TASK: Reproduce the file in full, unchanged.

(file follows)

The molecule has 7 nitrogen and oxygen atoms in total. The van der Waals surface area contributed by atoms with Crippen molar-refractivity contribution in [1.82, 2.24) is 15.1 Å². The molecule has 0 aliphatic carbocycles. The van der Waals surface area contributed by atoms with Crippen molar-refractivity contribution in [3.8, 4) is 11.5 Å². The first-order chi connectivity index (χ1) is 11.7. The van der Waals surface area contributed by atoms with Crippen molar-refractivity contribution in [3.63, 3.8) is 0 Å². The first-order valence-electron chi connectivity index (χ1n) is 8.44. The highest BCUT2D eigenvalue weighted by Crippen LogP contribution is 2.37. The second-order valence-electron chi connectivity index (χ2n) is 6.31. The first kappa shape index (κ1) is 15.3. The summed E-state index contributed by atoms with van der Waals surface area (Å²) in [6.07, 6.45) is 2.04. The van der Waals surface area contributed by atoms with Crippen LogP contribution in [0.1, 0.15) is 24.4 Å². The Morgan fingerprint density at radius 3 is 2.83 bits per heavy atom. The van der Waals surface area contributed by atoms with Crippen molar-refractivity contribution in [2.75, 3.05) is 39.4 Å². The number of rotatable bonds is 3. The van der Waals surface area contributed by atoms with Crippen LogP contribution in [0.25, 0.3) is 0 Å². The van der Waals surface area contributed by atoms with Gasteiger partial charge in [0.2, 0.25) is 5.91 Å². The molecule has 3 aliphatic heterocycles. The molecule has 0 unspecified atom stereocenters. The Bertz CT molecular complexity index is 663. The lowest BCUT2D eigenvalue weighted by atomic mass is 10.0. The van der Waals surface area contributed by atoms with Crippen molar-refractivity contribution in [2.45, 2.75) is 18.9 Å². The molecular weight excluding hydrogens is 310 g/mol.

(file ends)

The molecule has 7 nitrogen and oxygen atoms in total. The van der Waals surface area contributed by atoms with Crippen molar-refractivity contribution in [1.82, 2.24) is 15.1 Å². The molecule has 0 aliphatic carbocycles. The van der Waals surface area contributed by atoms with Crippen molar-refractivity contribution in [3.8, 4) is 11.5 Å². The first-order chi connectivity index (χ1) is 11.7. The van der Waals surface area contributed by atoms with Crippen molar-refractivity contribution in [3.63, 3.8) is 0 Å². The first-order valence-electron chi connectivity index (χ1n) is 8.44. The highest BCUT2D eigenvalue weighted by Crippen LogP contribution is 2.37. The second-order valence-electron chi connectivity index (χ2n) is 6.31. The first kappa shape index (κ1) is 15.3. The summed E-state index contributed by atoms with van der Waals surface area (Å²) in [6.07, 6.45) is 2.04. The van der Waals surface area contributed by atoms with Crippen LogP contribution in [0.1, 0.15) is 24.4 Å². The Morgan fingerprint density at radius 3 is 2.83 bits per heavy atom. The van der Waals surface area contributed by atoms with Crippen molar-refractivity contribution in [2.75, 3.05) is 39.4 Å². The number of rotatable bonds is 3. The van der Waals surface area contributed by atoms with Crippen LogP contribution in [0.25, 0.3) is 0 Å². The van der Waals surface area contributed by atoms with Gasteiger partial charge in [0.2, 0.25) is 5.91 Å². The molecule has 3 aliphatic heterocycles. The molecule has 0 unspecified atom stereocenters. The Bertz CT molecular complexity index is 663. The lowest BCUT2D eigenvalue weighted by atomic mass is 10.0. The van der Waals surface area contributed by atoms with Crippen molar-refractivity contribution in [2.45, 2.75) is 18.9 Å². The molecular weight excluding hydrogens is 310 g/mol.